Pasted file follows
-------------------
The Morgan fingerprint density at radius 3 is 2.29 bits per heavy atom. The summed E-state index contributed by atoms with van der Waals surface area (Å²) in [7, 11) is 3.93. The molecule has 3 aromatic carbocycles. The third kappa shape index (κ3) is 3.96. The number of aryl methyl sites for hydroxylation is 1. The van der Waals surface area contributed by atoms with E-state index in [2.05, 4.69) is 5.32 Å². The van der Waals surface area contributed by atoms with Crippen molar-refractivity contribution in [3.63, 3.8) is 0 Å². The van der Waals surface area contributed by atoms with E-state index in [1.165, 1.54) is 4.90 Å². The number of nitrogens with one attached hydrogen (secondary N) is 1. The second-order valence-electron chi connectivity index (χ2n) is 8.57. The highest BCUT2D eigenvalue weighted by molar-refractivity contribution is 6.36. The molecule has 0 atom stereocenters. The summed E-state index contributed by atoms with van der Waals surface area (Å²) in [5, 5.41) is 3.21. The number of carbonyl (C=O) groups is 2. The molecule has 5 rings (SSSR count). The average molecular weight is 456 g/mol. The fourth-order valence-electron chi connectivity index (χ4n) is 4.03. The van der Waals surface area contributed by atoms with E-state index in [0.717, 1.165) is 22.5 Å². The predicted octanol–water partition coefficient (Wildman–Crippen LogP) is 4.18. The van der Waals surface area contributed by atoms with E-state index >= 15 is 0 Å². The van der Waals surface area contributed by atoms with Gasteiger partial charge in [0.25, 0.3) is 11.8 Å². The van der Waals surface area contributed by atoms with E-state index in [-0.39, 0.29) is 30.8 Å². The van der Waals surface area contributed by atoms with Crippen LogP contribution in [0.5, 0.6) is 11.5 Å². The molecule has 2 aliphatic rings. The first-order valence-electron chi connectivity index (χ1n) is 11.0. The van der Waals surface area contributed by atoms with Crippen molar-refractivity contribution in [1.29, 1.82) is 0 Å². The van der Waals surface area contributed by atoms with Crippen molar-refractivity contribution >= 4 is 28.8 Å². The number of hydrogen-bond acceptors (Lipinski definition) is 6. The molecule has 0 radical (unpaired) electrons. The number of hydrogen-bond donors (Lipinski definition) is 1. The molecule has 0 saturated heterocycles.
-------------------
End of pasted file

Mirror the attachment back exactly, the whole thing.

The Morgan fingerprint density at radius 3 is 2.29 bits per heavy atom. The summed E-state index contributed by atoms with van der Waals surface area (Å²) in [7, 11) is 3.93. The molecule has 3 aromatic carbocycles. The third kappa shape index (κ3) is 3.96. The number of aryl methyl sites for hydroxylation is 1. The van der Waals surface area contributed by atoms with E-state index in [2.05, 4.69) is 5.32 Å². The van der Waals surface area contributed by atoms with Crippen molar-refractivity contribution in [3.63, 3.8) is 0 Å². The van der Waals surface area contributed by atoms with E-state index in [1.165, 1.54) is 4.90 Å². The number of nitrogens with one attached hydrogen (secondary N) is 1. The second-order valence-electron chi connectivity index (χ2n) is 8.57. The highest BCUT2D eigenvalue weighted by molar-refractivity contribution is 6.36. The molecule has 0 atom stereocenters. The summed E-state index contributed by atoms with van der Waals surface area (Å²) in [5, 5.41) is 3.21. The number of carbonyl (C=O) groups is 2. The molecule has 5 rings (SSSR count). The average molecular weight is 456 g/mol. The fourth-order valence-electron chi connectivity index (χ4n) is 4.03. The van der Waals surface area contributed by atoms with E-state index in [0.717, 1.165) is 22.5 Å². The predicted octanol–water partition coefficient (Wildman–Crippen LogP) is 4.18. The van der Waals surface area contributed by atoms with E-state index >= 15 is 0 Å². The van der Waals surface area contributed by atoms with Gasteiger partial charge in [0.25, 0.3) is 11.8 Å². The van der Waals surface area contributed by atoms with E-state index in [-0.39, 0.29) is 30.8 Å². The van der Waals surface area contributed by atoms with Crippen LogP contribution in [0.5, 0.6) is 11.5 Å². The molecule has 2 aliphatic rings. The first-order valence-electron chi connectivity index (χ1n) is 11.0. The van der Waals surface area contributed by atoms with Crippen molar-refractivity contribution in [1.29, 1.82) is 0 Å². The van der Waals surface area contributed by atoms with Crippen molar-refractivity contribution >= 4 is 28.8 Å². The number of hydrogen-bond acceptors (Lipinski definition) is 6. The molecule has 0 radical (unpaired) electrons. The number of hydrogen-bond donors (Lipinski definition) is 1. The molecule has 0 saturated heterocycles.